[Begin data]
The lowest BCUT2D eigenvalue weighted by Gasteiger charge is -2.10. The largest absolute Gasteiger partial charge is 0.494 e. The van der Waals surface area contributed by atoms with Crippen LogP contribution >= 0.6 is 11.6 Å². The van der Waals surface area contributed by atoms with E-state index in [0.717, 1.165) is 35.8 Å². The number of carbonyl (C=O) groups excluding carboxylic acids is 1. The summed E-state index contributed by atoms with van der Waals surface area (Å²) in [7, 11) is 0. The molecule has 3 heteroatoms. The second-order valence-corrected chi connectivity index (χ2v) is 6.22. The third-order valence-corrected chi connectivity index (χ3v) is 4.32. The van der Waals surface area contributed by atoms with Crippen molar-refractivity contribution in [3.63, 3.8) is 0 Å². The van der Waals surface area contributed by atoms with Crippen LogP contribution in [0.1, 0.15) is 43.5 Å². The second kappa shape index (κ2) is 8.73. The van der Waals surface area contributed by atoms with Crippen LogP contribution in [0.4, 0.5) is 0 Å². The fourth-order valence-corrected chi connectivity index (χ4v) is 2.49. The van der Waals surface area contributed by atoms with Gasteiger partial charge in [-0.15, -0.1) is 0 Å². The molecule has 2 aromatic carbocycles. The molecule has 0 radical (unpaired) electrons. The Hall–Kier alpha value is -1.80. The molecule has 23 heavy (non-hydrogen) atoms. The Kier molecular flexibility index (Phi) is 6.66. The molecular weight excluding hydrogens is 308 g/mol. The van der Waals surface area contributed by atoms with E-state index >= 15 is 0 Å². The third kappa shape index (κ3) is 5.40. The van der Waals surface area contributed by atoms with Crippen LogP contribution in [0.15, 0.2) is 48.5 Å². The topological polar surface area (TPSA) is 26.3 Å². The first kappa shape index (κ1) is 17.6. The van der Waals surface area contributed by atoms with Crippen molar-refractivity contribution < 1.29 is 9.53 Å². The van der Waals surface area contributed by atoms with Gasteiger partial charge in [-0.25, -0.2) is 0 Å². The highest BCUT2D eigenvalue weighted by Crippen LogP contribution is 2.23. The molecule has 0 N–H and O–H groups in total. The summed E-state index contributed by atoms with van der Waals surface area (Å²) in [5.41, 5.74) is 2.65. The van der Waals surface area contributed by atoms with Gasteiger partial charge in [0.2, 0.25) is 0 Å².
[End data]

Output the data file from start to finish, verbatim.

The lowest BCUT2D eigenvalue weighted by Gasteiger charge is -2.10. The largest absolute Gasteiger partial charge is 0.494 e. The van der Waals surface area contributed by atoms with Crippen LogP contribution >= 0.6 is 11.6 Å². The van der Waals surface area contributed by atoms with E-state index in [0.717, 1.165) is 35.8 Å². The number of carbonyl (C=O) groups excluding carboxylic acids is 1. The summed E-state index contributed by atoms with van der Waals surface area (Å²) in [7, 11) is 0. The molecule has 3 heteroatoms. The second-order valence-corrected chi connectivity index (χ2v) is 6.22. The third-order valence-corrected chi connectivity index (χ3v) is 4.32. The van der Waals surface area contributed by atoms with Crippen molar-refractivity contribution in [3.63, 3.8) is 0 Å². The van der Waals surface area contributed by atoms with Crippen LogP contribution in [0.1, 0.15) is 43.5 Å². The second kappa shape index (κ2) is 8.73. The van der Waals surface area contributed by atoms with Crippen LogP contribution in [0.4, 0.5) is 0 Å². The fourth-order valence-corrected chi connectivity index (χ4v) is 2.49. The van der Waals surface area contributed by atoms with Gasteiger partial charge in [-0.15, -0.1) is 0 Å². The molecule has 2 aromatic carbocycles. The molecule has 0 radical (unpaired) electrons. The Hall–Kier alpha value is -1.80. The molecule has 23 heavy (non-hydrogen) atoms. The Kier molecular flexibility index (Phi) is 6.66. The molecular weight excluding hydrogens is 308 g/mol. The van der Waals surface area contributed by atoms with E-state index >= 15 is 0 Å². The third kappa shape index (κ3) is 5.40. The van der Waals surface area contributed by atoms with Crippen LogP contribution in [0.15, 0.2) is 48.5 Å². The topological polar surface area (TPSA) is 26.3 Å². The first kappa shape index (κ1) is 17.6. The van der Waals surface area contributed by atoms with Crippen molar-refractivity contribution < 1.29 is 9.53 Å². The van der Waals surface area contributed by atoms with Gasteiger partial charge in [-0.25, -0.2) is 0 Å². The highest BCUT2D eigenvalue weighted by Crippen LogP contribution is 2.23. The molecule has 0 N–H and O–H groups in total. The summed E-state index contributed by atoms with van der Waals surface area (Å²) in [5.41, 5.74) is 2.65. The van der Waals surface area contributed by atoms with Gasteiger partial charge in [0.2, 0.25) is 0 Å².